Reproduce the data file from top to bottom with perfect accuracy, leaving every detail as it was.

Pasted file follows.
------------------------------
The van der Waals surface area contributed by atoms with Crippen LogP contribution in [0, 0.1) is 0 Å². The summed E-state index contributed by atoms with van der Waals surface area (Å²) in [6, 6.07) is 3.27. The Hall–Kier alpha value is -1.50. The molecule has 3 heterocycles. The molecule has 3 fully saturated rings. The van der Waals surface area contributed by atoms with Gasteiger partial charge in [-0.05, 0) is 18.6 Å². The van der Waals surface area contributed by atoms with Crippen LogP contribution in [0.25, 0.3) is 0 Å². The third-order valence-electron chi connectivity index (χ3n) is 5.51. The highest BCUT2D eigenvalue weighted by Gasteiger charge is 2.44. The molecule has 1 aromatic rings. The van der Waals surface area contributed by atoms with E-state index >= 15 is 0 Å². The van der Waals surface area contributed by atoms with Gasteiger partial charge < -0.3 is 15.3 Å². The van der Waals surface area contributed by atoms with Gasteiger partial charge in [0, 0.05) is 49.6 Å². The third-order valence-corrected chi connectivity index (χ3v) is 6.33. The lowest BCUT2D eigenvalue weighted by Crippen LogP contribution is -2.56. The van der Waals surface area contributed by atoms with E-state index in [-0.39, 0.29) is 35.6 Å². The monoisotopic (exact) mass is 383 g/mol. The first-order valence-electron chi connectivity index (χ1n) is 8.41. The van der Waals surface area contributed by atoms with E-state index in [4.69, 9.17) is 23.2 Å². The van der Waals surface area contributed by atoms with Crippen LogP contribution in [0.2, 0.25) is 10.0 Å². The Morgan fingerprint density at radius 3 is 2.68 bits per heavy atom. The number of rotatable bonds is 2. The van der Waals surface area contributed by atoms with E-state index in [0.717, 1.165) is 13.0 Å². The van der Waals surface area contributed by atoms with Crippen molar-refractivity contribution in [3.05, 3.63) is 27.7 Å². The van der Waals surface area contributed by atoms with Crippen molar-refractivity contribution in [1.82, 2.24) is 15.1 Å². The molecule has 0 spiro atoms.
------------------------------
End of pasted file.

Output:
The van der Waals surface area contributed by atoms with Crippen LogP contribution in [0, 0.1) is 0 Å². The summed E-state index contributed by atoms with van der Waals surface area (Å²) in [6, 6.07) is 3.27. The Hall–Kier alpha value is -1.50. The molecule has 3 heterocycles. The molecule has 3 fully saturated rings. The van der Waals surface area contributed by atoms with Gasteiger partial charge in [-0.05, 0) is 18.6 Å². The van der Waals surface area contributed by atoms with Crippen LogP contribution in [0.25, 0.3) is 0 Å². The third-order valence-electron chi connectivity index (χ3n) is 5.51. The highest BCUT2D eigenvalue weighted by Gasteiger charge is 2.44. The molecule has 1 aromatic rings. The van der Waals surface area contributed by atoms with E-state index >= 15 is 0 Å². The van der Waals surface area contributed by atoms with Gasteiger partial charge < -0.3 is 15.3 Å². The van der Waals surface area contributed by atoms with Gasteiger partial charge in [0, 0.05) is 49.6 Å². The third-order valence-corrected chi connectivity index (χ3v) is 6.33. The lowest BCUT2D eigenvalue weighted by Crippen LogP contribution is -2.56. The van der Waals surface area contributed by atoms with E-state index in [-0.39, 0.29) is 35.6 Å². The monoisotopic (exact) mass is 383 g/mol. The first-order valence-electron chi connectivity index (χ1n) is 8.41. The van der Waals surface area contributed by atoms with E-state index in [4.69, 9.17) is 23.2 Å². The van der Waals surface area contributed by atoms with Crippen LogP contribution in [0.2, 0.25) is 10.0 Å². The Morgan fingerprint density at radius 3 is 2.68 bits per heavy atom. The number of rotatable bonds is 2. The van der Waals surface area contributed by atoms with E-state index in [0.717, 1.165) is 13.0 Å². The van der Waals surface area contributed by atoms with Crippen molar-refractivity contribution in [3.05, 3.63) is 27.7 Å². The van der Waals surface area contributed by atoms with Crippen molar-refractivity contribution in [1.82, 2.24) is 15.1 Å². The molecule has 0 spiro atoms.